This is another common misconception we hear from clients. They have made a Will, or a specific type of Will, in the belief that it will prevent their loved ones needing to obtain Probate or pay any tax on their death.
Unfortunately, this is not true.
Just because you have a valid Will in place, it does not mean that your Executors won’t need to get a Grant of Probate. This will depend entirely on the composition of your estate at the time of your death and the requirements of the bank and building societies, amongst other things. Probate is a legal document issued by the Probate Registry confirming that the Executors have the authority to deal with a person’s estate. Many asset holders will want to see this, so that they can close or transfer assets.
It is not possible to say whether a Grant of Probate will be needed until you have died and a qualified professional has advised your Executors on the specific circumstances.
In terms of the inheritance tax position, again, this will depend entirely on the specific circumstances of your estate and the terms of your Will. In most cases, if you leave your whole estate to your spouse or civil partner, for example, then your estate will not pay any inheritance tax. Likewise, if you leave your whole estate to charity, there will be no inheritance tax to pay. In other cases, whether inheritance tax is payable will depend entirely on the value and composition of your estate, together with any exemptions or reliefs available.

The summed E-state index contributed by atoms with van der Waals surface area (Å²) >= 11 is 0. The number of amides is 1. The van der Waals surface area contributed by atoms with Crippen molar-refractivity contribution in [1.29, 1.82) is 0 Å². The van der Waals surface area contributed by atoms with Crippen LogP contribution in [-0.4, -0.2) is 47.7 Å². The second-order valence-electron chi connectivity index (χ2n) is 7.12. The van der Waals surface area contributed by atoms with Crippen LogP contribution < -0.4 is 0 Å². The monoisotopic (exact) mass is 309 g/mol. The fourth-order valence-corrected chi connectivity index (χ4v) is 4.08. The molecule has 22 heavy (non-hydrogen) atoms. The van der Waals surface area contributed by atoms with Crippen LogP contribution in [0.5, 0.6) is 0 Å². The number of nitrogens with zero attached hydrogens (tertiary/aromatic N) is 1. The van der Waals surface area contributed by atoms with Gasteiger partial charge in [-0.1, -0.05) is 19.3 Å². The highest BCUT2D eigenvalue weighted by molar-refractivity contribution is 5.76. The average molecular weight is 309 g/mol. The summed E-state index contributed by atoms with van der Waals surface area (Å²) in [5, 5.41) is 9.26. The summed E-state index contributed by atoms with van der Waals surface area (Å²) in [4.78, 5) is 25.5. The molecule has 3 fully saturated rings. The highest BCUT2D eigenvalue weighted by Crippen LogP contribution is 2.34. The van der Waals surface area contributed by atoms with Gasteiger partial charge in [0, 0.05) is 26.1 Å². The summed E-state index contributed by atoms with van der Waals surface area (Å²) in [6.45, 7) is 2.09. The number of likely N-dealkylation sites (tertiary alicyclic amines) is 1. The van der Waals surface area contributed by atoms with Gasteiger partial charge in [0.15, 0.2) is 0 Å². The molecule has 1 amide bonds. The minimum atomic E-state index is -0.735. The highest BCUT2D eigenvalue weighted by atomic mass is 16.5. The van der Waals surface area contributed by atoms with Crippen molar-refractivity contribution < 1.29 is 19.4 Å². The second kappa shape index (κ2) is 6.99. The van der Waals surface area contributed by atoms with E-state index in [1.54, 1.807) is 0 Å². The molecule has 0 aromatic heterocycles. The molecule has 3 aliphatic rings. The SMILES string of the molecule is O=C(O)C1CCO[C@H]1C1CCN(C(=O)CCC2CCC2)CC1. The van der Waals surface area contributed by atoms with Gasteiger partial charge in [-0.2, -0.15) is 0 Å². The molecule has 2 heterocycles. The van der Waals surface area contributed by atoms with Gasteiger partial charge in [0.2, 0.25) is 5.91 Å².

Inheritance tax is usually paid when a person’s estate is worth more than £325,000. This threshold is called the ‘nil rate band’. The nil rate band is frozen at £325,000 until 2020/21. The rate of tax is 40% on anything above the nil rate band, though the total amount can be reduced in some cases where certain exemptions and reliefs apply.
For deaths on or after 6 April 2017, an additional ‘residence nil rate band’ may also apply so that less inheritance tax may be paid when the family home is left to children, grandchildren and some other individuals (called ‘direct descendants’). However, this additional threshold will gradually reduce, or taper away from an estate worth more than £2,000,000. The additional threshold will reduce by £1 for every £2 that the estate is worth more than the £2,000,000 taper threshold.
For more information about inheritance tax and the residence nil rate band, visit our factsheet page.